Washington Passes Referendum Ensuring Domestic Partners Have Rights

(WASHINGTON)- Voters in Washington state have approved Referendum 71, which preserves expanded domestic partner protections for same-sex couples and unmarried senior couples, according to unofficial results. The initiative passed by a margin of 52.5 to 47.5.

“Passage of Referendum 71 is a victory for fairness and families in Washington state,” said Rea Carey, Executive Director of the National Gay and Lesbian Task Force. “Voters stood together, listened carefully and rejected the opposition's effort to distort the facts. This victory promotes fairness, supports families, and is good for Washington state and the country. This victory sends the message that no family should be left vulnerable and without basic protections because of someone else’s prejudices.”

The bill to expand domestic partner benefits was passed in May 2009 and signed into law by Governor Christine Gregoire. The measure was placed on the ballot after opponents collected enough signatures to qualify for a referendum.

“Washington Families Standing Together ran an excellent campaign to educate and mobilize voters all across the state about the domestic partner law and its protections for the 12,000 residents in registered domestic partnerships and their children,” said Carey. “The campaign drove home the point that all families need and deserve fair treatment, especially in times of crisis. Health insurance, pensions, death benefits and family leave to care for a sick loved one were among the benefits made vulnerable by the threat to the domestic partnership law.”

Said Josh Friedes, Campaign Manager for Washington Families Standing Together, “This is a wonderful victory for all those who value fairness and equality. Washingtonians have defended fairness and taken a strong stand for all families. We would not be celebrating this victory if it were not for Washingtonians’ commitment to civil rights, our amazing campaign staff, our volunteers, our community and allies, and the support of [The Task Force and the HRC]."

Said Human Rights Campaign President Joe Solmonese, “The people of Washington have rejected a mean-spirited attempt to rob some citizens of the protections that others receive. The passage of Referendum 71 assures that state-registered domestic partners will have the same financial and personal security under state law as their neighbors. Although only marriage is truly equal, this referendum provides tangible protections that are more important than ever in these uncertain economic times,” he added.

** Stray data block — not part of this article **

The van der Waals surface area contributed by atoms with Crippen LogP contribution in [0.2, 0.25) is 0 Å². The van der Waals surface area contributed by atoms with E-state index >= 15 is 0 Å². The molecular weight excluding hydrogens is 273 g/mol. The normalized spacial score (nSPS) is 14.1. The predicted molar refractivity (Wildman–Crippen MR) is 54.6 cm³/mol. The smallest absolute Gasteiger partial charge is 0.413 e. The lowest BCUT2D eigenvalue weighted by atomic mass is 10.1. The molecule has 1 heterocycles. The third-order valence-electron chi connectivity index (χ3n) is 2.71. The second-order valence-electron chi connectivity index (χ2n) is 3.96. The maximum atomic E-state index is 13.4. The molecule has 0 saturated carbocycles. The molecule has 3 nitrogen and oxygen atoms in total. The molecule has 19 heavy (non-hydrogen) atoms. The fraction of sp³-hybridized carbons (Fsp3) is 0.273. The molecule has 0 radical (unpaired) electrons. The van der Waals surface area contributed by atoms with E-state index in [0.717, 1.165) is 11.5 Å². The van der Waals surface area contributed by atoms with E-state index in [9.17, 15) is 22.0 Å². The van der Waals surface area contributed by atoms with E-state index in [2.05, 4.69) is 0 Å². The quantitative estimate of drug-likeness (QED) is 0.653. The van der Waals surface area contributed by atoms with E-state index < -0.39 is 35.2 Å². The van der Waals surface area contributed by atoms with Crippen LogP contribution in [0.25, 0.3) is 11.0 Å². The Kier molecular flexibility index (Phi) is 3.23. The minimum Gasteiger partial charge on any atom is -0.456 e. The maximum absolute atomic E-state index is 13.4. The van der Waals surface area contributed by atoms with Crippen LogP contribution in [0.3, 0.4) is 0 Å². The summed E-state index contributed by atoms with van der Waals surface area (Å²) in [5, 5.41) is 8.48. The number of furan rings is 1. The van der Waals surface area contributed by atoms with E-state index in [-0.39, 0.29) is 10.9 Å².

Both the HRC and The Task Force contributed time and resources to assist Washington Families Standing Together in the passage of Referendum 71.

The HRC made more than $90,000 in monetary and in-kind contributions, coordinated phone banks, organized nearly 100 HRC local steering committee members and other HRC volunteers to assist with get-out-the-vote efforts and mobilized more than 30,000 HRC members and to get them involved in the referendum efforts.

The National Gay and Lesbian Task Force Action Fund supported Washington Families Standing Together with a $10,000 contribution to underwrite the hiring of a statewide field director, provided advice and expertise to develop campaign and field plans, and sent a senior organizer to train the campaign field team.

Said Carey, “Washington Families Standing Together brought together a broad spectrum of supporters who know that protecting all our families is good for the entire community. [We] congratulate the campaign and thanks all the voters who cast a ballot in favor of equality.”

Fourteen states plus Washington, D.C. have laws providing at least some form of state-level relationship recognition for same-sex couples. Massachusetts, Connecticut, Iowa, Vermont, and New Hampshire (law to take effect January 1, 2010) recognize marriage for same-sex couples under state law. Five states—California, New Jersey, Oregon, Washington, and Nevada—plus Washington, D.C. provide same-sex couples with access to the state level benefits and responsibilities of marriage, through either civil unions or domestic partnerships.

Hawaii, Colorado and Wisconsin provide same-sex couples with limited rights and benefits. New York and Washington, D.C. recognize marriages by same-sex couples validly entered into outside of the jurisdiction. California recognized marriage by same-sex couples between June and November of 2008, before voters approved Proposition 8, which purports to amend the state constitution to prohibit marriage equality. The Proposition 8 vote has been challenged in federal court; a decision is not expected any time soon.

Because of the discriminatory “Defense of Marriage Act,” same-sex couples do not receive federal rights and benefits in any state, even if they are married.